The Seattle Department of Transportation announced today that as soon as Monday they’ll be starting work on the long-anticipated N 34th Street protected bike lane between Stone Way and Fremont Ave.
The immediate impact of this is a planned 3-week closure of the Burke Gilman trail between Stone Way and Troll Ave during which people biking will be directed to N Northlake Way. People walking and using wheelchairs on the Burke will be directed to the sidewalk on N 34th, according to SDOT. That sidewalk is incredibly narrow compared to the amount of pedestrian traffic in the area, so this detour will not be great. There will also be a 1-week closure after that diverting traffic from the sidewalk onto the Burke Gilman, which should be less impactful.
We are dividing the initial sidewalk work into two phases so that we can create detours for people in the area. The detour route will affect people walking, rolling, and biking at the intersection of N 34th St and Stone Way N. We are prioritizing the safety of pedestrians during this time.
During Phase 1, which begins as early as March 8 and lasts about 3 weeks, about 300 yards of the Burke Gilman Trail will be closed.
When approaching Stone Way N, people walking/rolling on the Burke-Gilman Trail will be directed to the sidewalk on the south side of N 34th St. People biking will be directed to N Northlake Way. All travelers can rejoin the trail at Troll Ave N.
During Phase 2, which will last about one week following Phase 1, the sidewalk on the south side on N 34th St will be closed for about 300 yards.
People using the sidewalk will be directed onto the Burke-Gilman Trail. They can rejoin the sidewalk using a ramp to N 34th St 150 yards west of the work zone.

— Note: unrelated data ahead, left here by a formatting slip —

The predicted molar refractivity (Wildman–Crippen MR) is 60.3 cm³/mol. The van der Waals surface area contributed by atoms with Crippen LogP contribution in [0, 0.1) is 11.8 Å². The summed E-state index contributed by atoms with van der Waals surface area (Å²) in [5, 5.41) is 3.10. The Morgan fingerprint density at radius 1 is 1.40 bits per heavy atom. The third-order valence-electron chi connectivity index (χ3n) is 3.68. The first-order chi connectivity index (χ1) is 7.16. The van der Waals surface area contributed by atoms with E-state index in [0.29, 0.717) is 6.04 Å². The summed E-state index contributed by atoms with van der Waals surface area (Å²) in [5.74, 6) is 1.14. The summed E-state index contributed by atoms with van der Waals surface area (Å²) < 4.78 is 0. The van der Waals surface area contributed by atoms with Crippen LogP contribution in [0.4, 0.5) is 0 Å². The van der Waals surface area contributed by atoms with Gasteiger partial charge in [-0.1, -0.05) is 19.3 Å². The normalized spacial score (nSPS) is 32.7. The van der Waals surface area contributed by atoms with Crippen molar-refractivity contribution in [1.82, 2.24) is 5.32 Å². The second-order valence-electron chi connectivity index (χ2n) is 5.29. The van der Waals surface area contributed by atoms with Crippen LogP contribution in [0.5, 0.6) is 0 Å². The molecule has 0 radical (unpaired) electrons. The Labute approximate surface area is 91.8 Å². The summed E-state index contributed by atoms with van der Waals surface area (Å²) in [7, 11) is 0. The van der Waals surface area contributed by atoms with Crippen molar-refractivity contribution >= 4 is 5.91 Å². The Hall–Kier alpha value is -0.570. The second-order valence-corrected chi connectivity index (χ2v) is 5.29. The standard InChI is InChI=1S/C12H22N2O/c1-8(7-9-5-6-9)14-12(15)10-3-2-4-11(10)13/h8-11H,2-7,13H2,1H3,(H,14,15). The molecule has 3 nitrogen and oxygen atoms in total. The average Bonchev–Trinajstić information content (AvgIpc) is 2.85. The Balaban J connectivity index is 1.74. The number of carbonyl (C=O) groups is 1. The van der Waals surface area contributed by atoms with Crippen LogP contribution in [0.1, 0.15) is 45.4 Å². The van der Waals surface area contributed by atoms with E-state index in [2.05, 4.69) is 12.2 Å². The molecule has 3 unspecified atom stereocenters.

We’ve asked if there will be any separation on Northlake Way from traffic for people biking with kids and will update the post when we hear back. Update from SDOT:
We are not making changes to N Northlake Way during the detour period.
N Northlake Way is a relatively calm street, but we recognize that the Burke-Gilman trail is an all ages and abilities route attracting riders with a wide variety of comfort levels. We hope that riders will understand the challenges we face and that these detours are necessary so that we can build more protected routes and improve the bike network.
When complete, the project will fill a noticeable gap in Seattle’s bike network for people biking between Westlake Ave, Queen Anne, and the heart of Fremont and the Burke Gilman heading toward UW.
The design that SDOT is implementing sacrificed a lot of elements to accommodate the apparent needs of people driving in the corridor, and so may ultimately disappoint many who have been following the project for a while. It is exciting to see it finally implemented though.